• \$\begingroup\$ f=concatMap(reverse.take 2).iterate(drop 2) \$\endgroup\$ Nov 22 '21 at 21:13
  • 2
    \$\begingroup\$ @Roman Czyborra nice but there's nothing stopping iterate.. that way works fine \$\endgroup\$
    – AZTECCO
    Nov 23 '21 at 0:06
10
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Rust v1.37.0, 59 55 47 bytes

|a:&[_]|(0..).zip(a).map(|i|a[i.0^1]).collect()

Try it online!

-2 bytes thanks to ZippyMagician
-2 bytes thanks to alephalpha
-8 bytes thanks to (0..).zip(a)

Rust is not a golfy language...
Port of the C# and JS answers
v1.37.0 is the version available on TIO

Rust stable, 54 bytes

|a:&[_]|a.chunks(2).flat_map(|a|[a[1],a[0]]).collect()

Try it online!

Thanks to ZippyMagician for this slightly golfier answer on the latest version of Rust.

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4
  • 1
    \$\begingroup\$ If you don’t use tio's outdated version of rust, |a:&[i32]|a.chunks(2).flat_map(|a|[a[1],a[0]]).collect() is 3 bytes shorter \$\endgroup\$ Nov 11 '21 at 1:22
  • \$\begingroup\$ If you do, 57 bytes \$\endgroup\$ Nov 11 '21 at 1:24
  • 1
    \$\begingroup\$ I think you can use &[_] instead of &[i32]. \$\endgroup\$
    – alephalpha
    Nov 11 '21 at 1:36
  • \$\begingroup\$ @ZippyMagician I managed to outgolf your stable rust answer with TIO's outdated version of rust :P \$\endgroup\$
    – Mayube
    Nov 18 '21 at 17:44
9
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brainfuck, 9 bytes

,[>,.<.,]

Try it online!

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6
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Python 2, 30 bytes

def f(a,b,*m):print b,a,;f(*m)

Try it online!

The function f takes input splatted like f(1,2,3,4,5,6), and prints the output space-separated, terminating with error.


34 bytes

lambda l:map(l.pop,len(l)/2*[1,0])

Try it online!

This works by alternating popping the elements at index 1 and index 0.

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6
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Wolfram Language (Mathematica), 22 bytes

0<##<1||#2&&#&&#0@##3&

Try it online!

Input [L...], and returns in an And. Works on integer inputs.


Wolfram Language (Mathematica), 24 bytes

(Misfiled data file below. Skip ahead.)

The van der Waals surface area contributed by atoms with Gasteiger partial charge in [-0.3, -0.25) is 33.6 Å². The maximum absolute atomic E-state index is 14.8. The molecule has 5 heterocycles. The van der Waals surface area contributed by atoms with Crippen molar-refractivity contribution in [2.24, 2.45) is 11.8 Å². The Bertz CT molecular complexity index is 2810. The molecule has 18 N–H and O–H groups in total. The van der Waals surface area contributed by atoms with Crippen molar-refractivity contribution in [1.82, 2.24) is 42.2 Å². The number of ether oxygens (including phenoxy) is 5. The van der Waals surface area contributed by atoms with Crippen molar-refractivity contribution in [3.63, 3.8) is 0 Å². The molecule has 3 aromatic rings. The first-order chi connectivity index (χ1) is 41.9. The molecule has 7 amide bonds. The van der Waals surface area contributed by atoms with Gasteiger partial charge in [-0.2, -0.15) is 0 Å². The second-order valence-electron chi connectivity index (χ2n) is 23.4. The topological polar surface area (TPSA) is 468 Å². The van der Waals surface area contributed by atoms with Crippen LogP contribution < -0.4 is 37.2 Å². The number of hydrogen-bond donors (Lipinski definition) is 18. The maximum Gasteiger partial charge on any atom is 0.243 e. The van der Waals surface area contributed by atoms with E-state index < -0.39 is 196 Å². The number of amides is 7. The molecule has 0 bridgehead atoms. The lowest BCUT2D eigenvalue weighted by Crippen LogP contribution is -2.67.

{}=={##}||#2&&#&&#0@##3&

Try it online!

Input [L...], and returns in an And. Works on non-boolean inputs.

Wolfram Language (Mathematica), 26 bytes

#2~##&~#&@@@#~Partition~2&

Try it online!

Input [L], and returns a list. Works.

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4
  • \$\begingroup\$ #~Partition~2~Reverse~2& is –2 bytes, if the OP doesn't mind the extra braces in the output: {1, 2, 3, 4, 5, 6}{{2, 1}, {4, 3}, {6, 5}} \$\endgroup\$
    – theorist
    Nov 11 '21 at 5:39
  • \$\begingroup\$ @theorist IMO, that doesn't output what the specs ask for - it outputs a list of pairs. \$\endgroup\$
    – att
    Nov 11 '21 at 6:50
  • \$\begingroup\$ Yeah, figured you'd say that :). Could you save anything using BlockMap instead of Partition? E.g., BlockMap[Reverse,#,2]& is 2 bytes shorter than #~Partition~2~Reverse~2&. And how would you implement your function in the MMA front end? E.g., list={1,2,3,4,5,6} #2~##&~#&@@@#~Partition~2&@list doesn't work. \$\endgroup\$
    – theorist
    Nov 11 '21 at 7:30
  • \$\begingroup\$ @theorist I initially thought about BlockMap, but arguments to the function are provided as a list, so ...@@# is required, making Partition with @@@ shorter. Use ##&[#2,#]& instead; I'm not sure why infix ##& is recognized in wolframscript but not in a notebook. \$\endgroup\$
    – att
    Nov 11 '21 at 7:36
5
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Python 3, 36 bytes

lambda a:sum(zip(a[1::2],a[::2]),())

Try it online!

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5
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JavaScript (ES6), 23 bytes

x=>x.map((_,i)=>x[i^1])

The [i^1] is thanks to m90 in TNB

Try it online!

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4
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C (clang), 53 \$\cdots\$ 43 42 bytes

f(*l,n){*l^=l[1]^(l[1]=*l);n&&f(l+2,n-2);}

Try it online!

Inputs a pointer in an int array and the array's length (since pointers in C carry no length info).
Swaps every two elements in place.

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2
  • 1
    \$\begingroup\$ this also modifies past the end of the array \$\endgroup\$
    – att
    Nov 10 '21 at 18:51
  • \$\begingroup\$ @att I know, what's the problem? \$\endgroup\$
    – Noodle9
    Nov 10 '21 at 18:57
4
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Python 3 + numpy, 31 bytes

lambda m:m[~-(m==m).cumsum()^1]

Try it online!

Expects a numpy array. Most of the code is about avoiding referencing numpy directly, so we can avoid the explicit import. It then calculates the indices directly by xoring a counter with 1.